Lately I feel as if everyone I know has experienced a personal tragedy or profound loss of some sort – the death of parent, a beloved pet, a grandparent, a miscarriage, the diagnosis of a terminal illness – maybe it’s our age. Maybe it’s bad luck. Whatever it is, it just plain sucks.

Here’s the thing though – you can choose to wallow in tragedy, or you can choose to make hardships and the worst times of your life teaching moments and turn them into something good. You’d be surprised just how resilient each of us are if we just believe it.

Also, some of us must choose to be happy at certain points in our lives in order to turn the tide around or just to carry on and not to fall into a dark hole of despair. Happiness doesn’t always come easy to everyone all the time (more on that in a bit). Sometimes a tragedy can serve as the catalyst to cause us to reevaluate what we want from our lives.

Unfortunately, time doesn’t stop just because we are going through a personal tragedy. The sun still rises and sets, and we all still must get up and put on our game faces and go to work, and take care of our families, and just keep going no matter how hard it is.

This article is intended to help those who are facing something profoundly difficult in their personal lives and those around them so that those people can hopefully become more understanding and empathetic toward others, because you just never know what someone else is going though. So many successful people are trying to hold it together when inside they are struggling with loss and grief. I just wanted them to know that it’s okay and that they weren’t alone in this feeling.


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I’ll never forget the day that I was let go from what I thought was my dream job. I was in my mid-20s and I had no Plan B and no rainy day fund. I was a magazine editor, and I loved my job (or at least I thought that I did at the time). So much of my identity and self-worth was tied up with what I did for a living.

But a funny thing happened when I was let go.

I felt an enormous sense of relief. Of course I was scared about finances and my ego took a huge blow, but I had known for some time deep down that the cutthroat world of women’s magazines was not for me. I had just been too scared to do anything about it. Losing my job was the push (or rather, the shove) to evaluate what I really wanted to do.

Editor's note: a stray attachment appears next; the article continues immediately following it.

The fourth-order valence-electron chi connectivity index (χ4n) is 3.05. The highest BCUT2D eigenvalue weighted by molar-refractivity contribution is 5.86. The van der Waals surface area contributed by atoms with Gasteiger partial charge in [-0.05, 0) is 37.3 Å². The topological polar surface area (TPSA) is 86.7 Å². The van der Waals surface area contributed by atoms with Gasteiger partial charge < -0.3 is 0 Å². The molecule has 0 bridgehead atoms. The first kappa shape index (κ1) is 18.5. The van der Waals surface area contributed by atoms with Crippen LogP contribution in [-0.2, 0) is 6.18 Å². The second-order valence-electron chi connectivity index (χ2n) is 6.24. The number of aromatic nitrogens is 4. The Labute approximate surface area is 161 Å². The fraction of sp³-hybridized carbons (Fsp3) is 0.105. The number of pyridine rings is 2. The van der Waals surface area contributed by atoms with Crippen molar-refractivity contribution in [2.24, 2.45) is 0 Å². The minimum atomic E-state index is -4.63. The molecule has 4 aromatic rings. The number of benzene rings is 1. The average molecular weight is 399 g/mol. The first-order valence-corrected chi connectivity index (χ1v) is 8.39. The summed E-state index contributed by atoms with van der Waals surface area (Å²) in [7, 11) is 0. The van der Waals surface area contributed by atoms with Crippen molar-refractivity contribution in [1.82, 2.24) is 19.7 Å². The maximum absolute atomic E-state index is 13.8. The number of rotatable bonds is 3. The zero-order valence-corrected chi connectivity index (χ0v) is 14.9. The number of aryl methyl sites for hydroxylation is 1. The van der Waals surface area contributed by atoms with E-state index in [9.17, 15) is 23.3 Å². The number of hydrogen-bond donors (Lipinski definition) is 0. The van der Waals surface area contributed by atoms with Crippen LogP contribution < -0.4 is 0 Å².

A few months later, I landed a great job as a writer/editor at a law firm. This job was a much better fit for me because it encompassed everything that I loved about what I was doing in magazine publishing minus the mean girl culture.

Fast forward to the present day (many years later), where I now head up the marketing department of a mid-size law firm in New York City after working in law firm marketing at a number of major firms. You could say that getting let go launched me on the right career path (yes, that’s true) and everything was smooth sailing since then (not exactly). Why? Because I’m not perfect (shocker!), I make mistakes, and I’m guessing that you do too.

A lot of people don’t like to talk about their faults but the reality of life is that occasionally each of us will experience failure. Failures teach us very important life lessons such as resilience, adaptability, self-awareness and most important, empathy. 
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I learned something really important at this year’s 2018 LMA Annual Conference: Successful people are not necessarily happy. But happy people are more likely to be successful.

The takeaway? You should really care about incorporating happiness into your life. Here’s why: In addition to being more successful in their careers, happy people are more productive in their jobs, experience better health and therefore live longer lives. They are also kinder, less hostile and more productive, and the list goes on. To me this seems like the most enthusiastic PSA for happiness in the history of PSAs.